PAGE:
I think also, the dress reminds me of all those years in Young People’s Theatre, all those happy hours of sitting in the theatre in Hamilton, of knowing everyone involved in the show, from them lighting designer to the front of house volunteer, from the stage manger to the littlest munchkins. Of considering most of those people as my friends. The dress rehearsal for a show at YPT was usually the start of the school holidays and took most of the weekend. We’d wander down to Hamilton in between runs and get lunch or dinner, pides, Subway, Chinese, chocolate, lollies, whatever. Come back to the theatre singing and dancing and generally annoying the rest of the neighbourhood (though considering we were teenagers and could have been drunked/drugged hooligans if we felt like it, they probably got off easily). Going to a dress reminds me of that happy anticipation: of the school holidays, the start of a show, of spending two weeks in a theatre with friends. There’s nothing like it.
Yes, there’s something really magical about the dress. 

Found at http://dsata.blogspot.com/2011/02/actresses-and-looking-glass-2.html

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Big City Girl

Well, I promised you this post in the end of my last post, and I am not one to go back on my promises. I know that many of you have been waiting for said post with baited breath, almost as excited as you were when you had pre-ordered your Harry Potters from Dymocks, and it was the night before you could go and pick it up (shhh… don’t ruin my fantasy about how important my blog is in your life).
This post is dedicated to big city living and all the wonderful things you can do when you live in a city with a population that goes into 7 figures. There is a song, that some of you may remember from your years of watching Playschool, in which the singers alternately list the good things about living in the city and the country.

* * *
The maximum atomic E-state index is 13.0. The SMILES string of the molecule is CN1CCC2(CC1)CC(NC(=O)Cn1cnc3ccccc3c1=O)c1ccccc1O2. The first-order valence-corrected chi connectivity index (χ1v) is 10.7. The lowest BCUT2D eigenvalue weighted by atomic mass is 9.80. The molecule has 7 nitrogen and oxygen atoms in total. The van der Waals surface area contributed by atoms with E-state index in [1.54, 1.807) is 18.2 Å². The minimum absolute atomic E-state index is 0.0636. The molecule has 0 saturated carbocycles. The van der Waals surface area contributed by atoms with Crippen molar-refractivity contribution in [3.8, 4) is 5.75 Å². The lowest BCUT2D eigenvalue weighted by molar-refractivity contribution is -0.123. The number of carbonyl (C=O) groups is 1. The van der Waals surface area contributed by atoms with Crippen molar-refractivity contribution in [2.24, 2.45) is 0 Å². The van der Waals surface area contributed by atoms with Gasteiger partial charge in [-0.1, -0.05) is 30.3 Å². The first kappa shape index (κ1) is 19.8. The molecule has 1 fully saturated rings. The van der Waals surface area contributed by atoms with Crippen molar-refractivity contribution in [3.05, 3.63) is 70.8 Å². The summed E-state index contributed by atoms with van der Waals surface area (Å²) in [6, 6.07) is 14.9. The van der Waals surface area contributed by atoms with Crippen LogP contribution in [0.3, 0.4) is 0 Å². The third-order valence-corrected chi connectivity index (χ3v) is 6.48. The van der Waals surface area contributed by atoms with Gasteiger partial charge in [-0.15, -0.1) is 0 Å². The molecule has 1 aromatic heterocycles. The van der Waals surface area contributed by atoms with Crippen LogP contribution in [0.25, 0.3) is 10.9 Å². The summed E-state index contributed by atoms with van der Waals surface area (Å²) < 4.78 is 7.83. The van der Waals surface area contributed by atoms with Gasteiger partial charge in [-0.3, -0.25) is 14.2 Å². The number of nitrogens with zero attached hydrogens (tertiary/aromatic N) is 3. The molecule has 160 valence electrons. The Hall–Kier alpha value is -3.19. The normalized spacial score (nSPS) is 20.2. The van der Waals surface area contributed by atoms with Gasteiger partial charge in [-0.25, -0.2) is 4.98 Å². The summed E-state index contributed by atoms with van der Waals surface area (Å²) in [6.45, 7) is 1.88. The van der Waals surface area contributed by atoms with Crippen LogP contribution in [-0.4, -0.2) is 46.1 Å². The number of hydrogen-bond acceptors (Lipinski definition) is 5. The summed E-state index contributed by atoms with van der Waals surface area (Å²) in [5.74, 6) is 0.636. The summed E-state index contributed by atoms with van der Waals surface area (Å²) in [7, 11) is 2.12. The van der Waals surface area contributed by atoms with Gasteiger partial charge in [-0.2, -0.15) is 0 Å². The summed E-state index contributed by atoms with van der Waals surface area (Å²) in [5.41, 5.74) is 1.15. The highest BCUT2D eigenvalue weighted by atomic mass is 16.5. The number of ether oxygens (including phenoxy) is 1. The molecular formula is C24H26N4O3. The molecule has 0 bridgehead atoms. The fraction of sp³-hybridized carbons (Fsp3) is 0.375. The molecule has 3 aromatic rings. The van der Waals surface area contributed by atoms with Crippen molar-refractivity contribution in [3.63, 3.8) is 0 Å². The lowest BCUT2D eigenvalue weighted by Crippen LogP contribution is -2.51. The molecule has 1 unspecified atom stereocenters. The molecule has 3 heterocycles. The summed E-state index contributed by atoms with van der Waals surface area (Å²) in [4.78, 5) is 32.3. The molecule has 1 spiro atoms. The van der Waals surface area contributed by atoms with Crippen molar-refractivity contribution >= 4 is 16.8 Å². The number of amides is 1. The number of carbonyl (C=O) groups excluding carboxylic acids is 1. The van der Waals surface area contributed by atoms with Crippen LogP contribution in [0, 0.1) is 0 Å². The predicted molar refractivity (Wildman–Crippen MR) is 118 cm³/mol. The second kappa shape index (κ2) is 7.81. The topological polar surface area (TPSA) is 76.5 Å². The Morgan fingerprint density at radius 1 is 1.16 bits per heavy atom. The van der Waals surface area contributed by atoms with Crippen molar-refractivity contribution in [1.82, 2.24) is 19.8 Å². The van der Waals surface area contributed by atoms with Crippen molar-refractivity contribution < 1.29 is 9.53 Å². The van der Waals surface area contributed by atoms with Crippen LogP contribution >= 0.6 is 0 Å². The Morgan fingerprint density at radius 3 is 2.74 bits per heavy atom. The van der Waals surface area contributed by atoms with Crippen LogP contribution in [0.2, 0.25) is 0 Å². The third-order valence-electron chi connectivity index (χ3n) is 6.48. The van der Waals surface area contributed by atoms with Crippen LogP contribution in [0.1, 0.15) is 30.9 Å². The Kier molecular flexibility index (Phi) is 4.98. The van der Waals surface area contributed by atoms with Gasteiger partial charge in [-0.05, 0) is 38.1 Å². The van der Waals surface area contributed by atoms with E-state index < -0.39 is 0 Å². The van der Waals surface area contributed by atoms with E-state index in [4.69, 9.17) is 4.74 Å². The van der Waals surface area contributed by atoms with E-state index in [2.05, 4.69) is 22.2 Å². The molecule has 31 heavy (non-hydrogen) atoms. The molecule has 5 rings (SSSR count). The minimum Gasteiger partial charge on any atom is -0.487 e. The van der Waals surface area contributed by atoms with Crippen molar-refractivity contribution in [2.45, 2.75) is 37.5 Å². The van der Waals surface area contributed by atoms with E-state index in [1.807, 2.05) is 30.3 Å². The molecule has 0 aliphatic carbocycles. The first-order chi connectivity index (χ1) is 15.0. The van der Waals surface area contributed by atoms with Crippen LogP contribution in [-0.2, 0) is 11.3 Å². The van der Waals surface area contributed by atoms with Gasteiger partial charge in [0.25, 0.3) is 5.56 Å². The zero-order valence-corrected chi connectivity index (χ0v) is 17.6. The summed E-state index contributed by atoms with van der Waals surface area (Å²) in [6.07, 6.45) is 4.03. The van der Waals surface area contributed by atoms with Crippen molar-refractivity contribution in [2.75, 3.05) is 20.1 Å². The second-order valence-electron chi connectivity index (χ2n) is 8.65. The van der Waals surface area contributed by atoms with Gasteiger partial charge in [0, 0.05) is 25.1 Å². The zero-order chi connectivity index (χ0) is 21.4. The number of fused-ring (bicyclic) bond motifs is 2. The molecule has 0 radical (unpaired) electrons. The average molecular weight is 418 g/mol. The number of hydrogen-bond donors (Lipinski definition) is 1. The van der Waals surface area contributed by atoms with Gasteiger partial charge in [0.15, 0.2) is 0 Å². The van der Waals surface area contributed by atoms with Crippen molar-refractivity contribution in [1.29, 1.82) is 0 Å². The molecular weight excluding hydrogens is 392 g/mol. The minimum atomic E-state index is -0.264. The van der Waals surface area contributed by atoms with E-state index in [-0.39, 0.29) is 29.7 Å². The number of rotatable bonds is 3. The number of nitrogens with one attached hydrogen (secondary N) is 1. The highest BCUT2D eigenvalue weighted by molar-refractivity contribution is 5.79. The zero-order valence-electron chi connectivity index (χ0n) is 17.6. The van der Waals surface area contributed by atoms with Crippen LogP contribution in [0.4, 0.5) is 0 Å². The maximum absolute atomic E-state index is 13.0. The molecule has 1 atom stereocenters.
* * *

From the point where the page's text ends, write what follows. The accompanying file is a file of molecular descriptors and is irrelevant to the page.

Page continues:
Living in the country is nice and peaceful, 
Living in the country is fun… etc.

As far as I’m concerned at the moment, they could have saved themselves the time and effort in writing the country verses and just focused on all the wonderful things that the kiddies could look forward to once they had moved to a great big metropolis. I used to have this little dream, which was that if ‘life’ ever got too much for me, if I ever wanted to give up on the acting and the rat race and all the rest of it, I would buy myself a little cottage in the hills somewhere, buy a collection of floral moo-moos, and spend the rest of my days baking (and eating the proceeds of said cooking). If it all got too much, I would just give up on it all and head for the hills, because, I was certain, that would be much more enjoyable and stress-free. Looking back on it, to a certain extent, that is what I did for the past year. I tried to stay fit and eat healthily, but every time I did, there was voice in the back of my head going, ‘Well, what’s the point anyway? No-one’s going to see you.’ Turns out heading to the hills is just as hard, and, in some ways, harder, because it took me away from everything I really loved and cared about. Most things became much harder to achieve.